Cory Doctorow’s answer to Shoshana Zuboff’s thesis. A long read, but well worth it.
What if the trauma of living through real conspiracies all around us — conspiracies among wealthy people, their lobbyists, and lawmakers to bury inconvenient facts and evidence of wrongdoing (these conspiracies are commonly known as “corruption”) — is making people vulnerable to conspiracy theories?
Digitale Selbstverteidigung, Workshop, Austausch und Gespräche zur Emanzipation aus der technologisch bedingten Ohnmacht
CryptoPartys sind eine globale DIY-Initiative zur Vermittlung von konkretem Wissen rund um das Thema digitale Selbstverteidigung: Welche Grundkenntnisse sind nötig, um sich selbstbestimmt und sicher im Netz bewegen und kommunizieren zu können? Was sind die ersten Schritte? Wir helfen beim Einstieg in die Rückeroberung der Datenhoheit.
Im Zentrum des Workshops stehen Themen wie Sicherheit im Netz, Anonymität, Verschlüsselung und private Kommunikation, Anpassung der eigenen Geräte, Alternativen zum Mainstream. Bitte Rechner mitbringen, um direkt vor Ort loslegen zu können. Auch am Smartphone kann man noch einiges optimieren, diese sind aber wesentlich weniger anpassungsfähig.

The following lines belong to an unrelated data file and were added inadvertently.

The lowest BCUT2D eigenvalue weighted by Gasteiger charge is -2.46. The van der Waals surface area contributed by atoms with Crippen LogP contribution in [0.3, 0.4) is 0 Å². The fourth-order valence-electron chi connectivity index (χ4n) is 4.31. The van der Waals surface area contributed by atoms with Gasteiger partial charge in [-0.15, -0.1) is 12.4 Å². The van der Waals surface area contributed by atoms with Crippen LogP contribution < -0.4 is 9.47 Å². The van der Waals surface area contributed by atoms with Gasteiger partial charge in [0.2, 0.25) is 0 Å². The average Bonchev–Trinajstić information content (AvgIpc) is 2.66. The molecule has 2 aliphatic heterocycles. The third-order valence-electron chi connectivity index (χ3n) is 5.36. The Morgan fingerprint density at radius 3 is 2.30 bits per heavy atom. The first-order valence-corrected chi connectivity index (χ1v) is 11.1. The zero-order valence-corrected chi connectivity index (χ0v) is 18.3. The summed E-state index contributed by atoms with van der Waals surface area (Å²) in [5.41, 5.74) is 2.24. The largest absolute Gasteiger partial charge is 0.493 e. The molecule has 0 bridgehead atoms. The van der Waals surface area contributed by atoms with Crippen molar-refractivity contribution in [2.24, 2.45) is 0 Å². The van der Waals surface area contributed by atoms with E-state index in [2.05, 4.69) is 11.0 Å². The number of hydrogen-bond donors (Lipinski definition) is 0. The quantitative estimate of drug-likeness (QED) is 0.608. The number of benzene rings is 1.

Für fortgeschrittene Anwender sind auch diesmal wieder Ansprechpartner vom Kölner Chaos Computer Club und aus der freien Szene dabei, um Hilfestellung bei spezifischeren Fragestellungen zu geben.
Eine Initiative der Surveillant Architectures Group, GLASMOOG und crypto.cologne
Workshop, exchange and conversations to emancipate from technologically conditioned powerlessness
CryptoPartys are a global DIY initiative to communicate concrete knowledge about digital self-defense: What basic skills are necessary to be able to move and communicate self-determinedly and securely on the Internet? What are the first steps? We help you to get started in the re-conquest of data sovereignty. The workshop focuses on topics such as security on the net, anonymity, encryption and private communication, adapting one’s own devices, alternatives to the mainstream. Please bring your own computer with you so that you can get started right away. There is also some potential for optimization on smartphones, but these are much less adaptable. For advanced users, our contacts from the Cologne Chaos Computer Club and from the independent scene will once again be there to help with more specific questions.
An initiative of the Surveillant Architectures Group, GLASMOOG and crypto.cologne